Gundula Janowitz has always been one of my favourite Mozart soprani, and she was divine in roles such as the Countess in Figaro. However, Donna Anna sometimes seems one size too big for her voice, so that she has to drive it hard in “Or sai chi l’onore” and other strenuous passages, where it sometimes takes on a glassy sound. Still, there is no denying the beauty of her voice and how she uses it, and her tubular sound matches well with the emotional fragility of the character.

The Polish soprano Teresa Zylis-Gara seems to be largely forgotten nowadays, but in the 1960s through the 1980s she was a leading exponent of many soprano roles in Salzburg, the Metropolitan, and many other first-rank houses. She is not the most distraught Elvira one can hear, but her warm, oboe-like sound is strikingly beautiful. Her “Mi tradì” is such an effective performance of this difficult aria not because of the singer’s dramatic intensity, but because of her beautiful tone, and scrupulous attention to note values and intonation. As can be heard in this and other recordings, Zylis-Gara was no doubt one of the best exponents of this role in recent decades.

Don Ottavio is a thankless role dramatically, but has two arias of surpassing beauty and difficulty. Alfredo Kraus was a masterful exponent of the Italian bel canto repertoire, without having the luscious timbre of great Mozart tenors like Simoneau and Wunderlich (both of whom left great live performances of this role). However, Kraus handles the difficulties of both his arias with ease, and his tenor sounds more mellifluous than usual.

The two peasants (Zerlina and Masetto) are both exemplary. This performance was given at the end of the first part of Freni’s career, i.e., when she was still singing light lyric roles before she took the first plunge into heavier parts by singing Desdemona under Karajan. As one would expect, she is a Zerlina to the manner born, and there have been few singers of this role with such a bewitchingly beautiful tone. Panerai is the best Masetto ever: he singings the role with ringing tone and realizes ideally the wry humour of the part without ever descending to caricature.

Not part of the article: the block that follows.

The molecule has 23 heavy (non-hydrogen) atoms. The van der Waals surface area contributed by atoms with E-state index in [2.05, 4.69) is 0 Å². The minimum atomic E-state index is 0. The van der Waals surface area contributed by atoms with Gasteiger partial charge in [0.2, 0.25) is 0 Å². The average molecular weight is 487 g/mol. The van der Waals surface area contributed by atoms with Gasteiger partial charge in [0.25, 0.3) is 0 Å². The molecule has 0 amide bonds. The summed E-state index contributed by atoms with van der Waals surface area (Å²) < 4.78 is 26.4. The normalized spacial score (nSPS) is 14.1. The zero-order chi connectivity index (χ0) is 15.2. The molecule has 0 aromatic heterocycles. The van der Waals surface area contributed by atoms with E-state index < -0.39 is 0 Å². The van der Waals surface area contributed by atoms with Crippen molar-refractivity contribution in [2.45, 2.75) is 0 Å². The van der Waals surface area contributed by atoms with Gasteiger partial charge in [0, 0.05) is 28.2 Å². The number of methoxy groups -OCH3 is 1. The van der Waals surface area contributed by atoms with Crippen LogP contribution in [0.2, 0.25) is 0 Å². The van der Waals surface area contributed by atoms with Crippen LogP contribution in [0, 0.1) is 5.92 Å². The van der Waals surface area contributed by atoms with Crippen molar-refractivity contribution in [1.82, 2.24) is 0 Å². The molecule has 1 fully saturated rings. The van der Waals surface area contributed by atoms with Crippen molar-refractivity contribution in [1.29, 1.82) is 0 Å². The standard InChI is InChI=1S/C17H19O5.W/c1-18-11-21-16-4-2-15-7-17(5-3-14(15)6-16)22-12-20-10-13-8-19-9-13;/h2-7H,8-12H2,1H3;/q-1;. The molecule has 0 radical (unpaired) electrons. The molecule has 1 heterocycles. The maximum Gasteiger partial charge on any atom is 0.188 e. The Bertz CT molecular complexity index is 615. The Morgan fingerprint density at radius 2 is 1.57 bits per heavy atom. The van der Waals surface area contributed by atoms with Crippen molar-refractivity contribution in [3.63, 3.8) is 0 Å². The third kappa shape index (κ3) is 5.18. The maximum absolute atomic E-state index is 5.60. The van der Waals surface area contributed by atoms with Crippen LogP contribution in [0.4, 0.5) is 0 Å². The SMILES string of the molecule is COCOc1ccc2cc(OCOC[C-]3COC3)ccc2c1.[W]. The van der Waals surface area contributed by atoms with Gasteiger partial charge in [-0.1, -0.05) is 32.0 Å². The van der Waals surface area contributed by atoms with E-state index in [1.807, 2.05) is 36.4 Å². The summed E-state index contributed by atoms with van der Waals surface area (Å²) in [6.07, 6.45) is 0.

Karajan has a trump card in the Commendatore of Martti Talvela, whose tremendously powerful, rock-solid bass, resonantly dark in timbre, makes him the most imposing exponent of the role I have ever heard. To hear the Finnish bass thunder out phrases such as “Parlo, ascolta, più tempo non ho” is to be faced with the voice of doom itself, and his final confrontation with Ghiaurov is a worthy pendant to the other duel between implacable rivals for which these two basses were famous (i.e., the duet between Phillip II and the Grand Inquisitor in Verdi’s Don Carlo).

So, this may not be a prime recommendation for Don Giovanni, but is well worth hearing for anyone who loves great singing.

© Christopher Kuner 2014